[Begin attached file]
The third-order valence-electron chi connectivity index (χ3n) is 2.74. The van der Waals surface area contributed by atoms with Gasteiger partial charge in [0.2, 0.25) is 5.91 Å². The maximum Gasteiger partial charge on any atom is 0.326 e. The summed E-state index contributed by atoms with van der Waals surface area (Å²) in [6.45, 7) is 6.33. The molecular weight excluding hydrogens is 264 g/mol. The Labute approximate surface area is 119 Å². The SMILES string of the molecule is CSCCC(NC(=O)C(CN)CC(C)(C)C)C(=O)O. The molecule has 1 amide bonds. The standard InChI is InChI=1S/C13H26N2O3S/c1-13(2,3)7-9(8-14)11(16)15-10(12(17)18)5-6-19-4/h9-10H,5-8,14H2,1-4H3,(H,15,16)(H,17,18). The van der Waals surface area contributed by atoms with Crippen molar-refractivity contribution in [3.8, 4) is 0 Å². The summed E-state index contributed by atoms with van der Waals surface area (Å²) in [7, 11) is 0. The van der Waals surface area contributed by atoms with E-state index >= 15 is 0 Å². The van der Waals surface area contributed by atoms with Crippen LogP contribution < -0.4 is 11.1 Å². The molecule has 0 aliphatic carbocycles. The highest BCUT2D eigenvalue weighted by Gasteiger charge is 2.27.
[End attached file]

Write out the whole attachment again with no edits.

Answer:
The third-order valence-electron chi connectivity index (χ3n) is 2.74. The van der Waals surface area contributed by atoms with Gasteiger partial charge in [0.2, 0.25) is 5.91 Å². The maximum Gasteiger partial charge on any atom is 0.326 e. The summed E-state index contributed by atoms with van der Waals surface area (Å²) in [6.45, 7) is 6.33. The molecular weight excluding hydrogens is 264 g/mol. The Labute approximate surface area is 119 Å². The SMILES string of the molecule is CSCCC(NC(=O)C(CN)CC(C)(C)C)C(=O)O. The molecule has 1 amide bonds. The standard InChI is InChI=1S/C13H26N2O3S/c1-13(2,3)7-9(8-14)11(16)15-10(12(17)18)5-6-19-4/h9-10H,5-8,14H2,1-4H3,(H,15,16)(H,17,18). The van der Waals surface area contributed by atoms with Crippen molar-refractivity contribution in [3.8, 4) is 0 Å². The summed E-state index contributed by atoms with van der Waals surface area (Å²) in [7, 11) is 0. The van der Waals surface area contributed by atoms with E-state index >= 15 is 0 Å². The van der Waals surface area contributed by atoms with Crippen LogP contribution < -0.4 is 11.1 Å². The molecule has 0 aliphatic carbocycles. The highest BCUT2D eigenvalue weighted by Gasteiger charge is 2.27.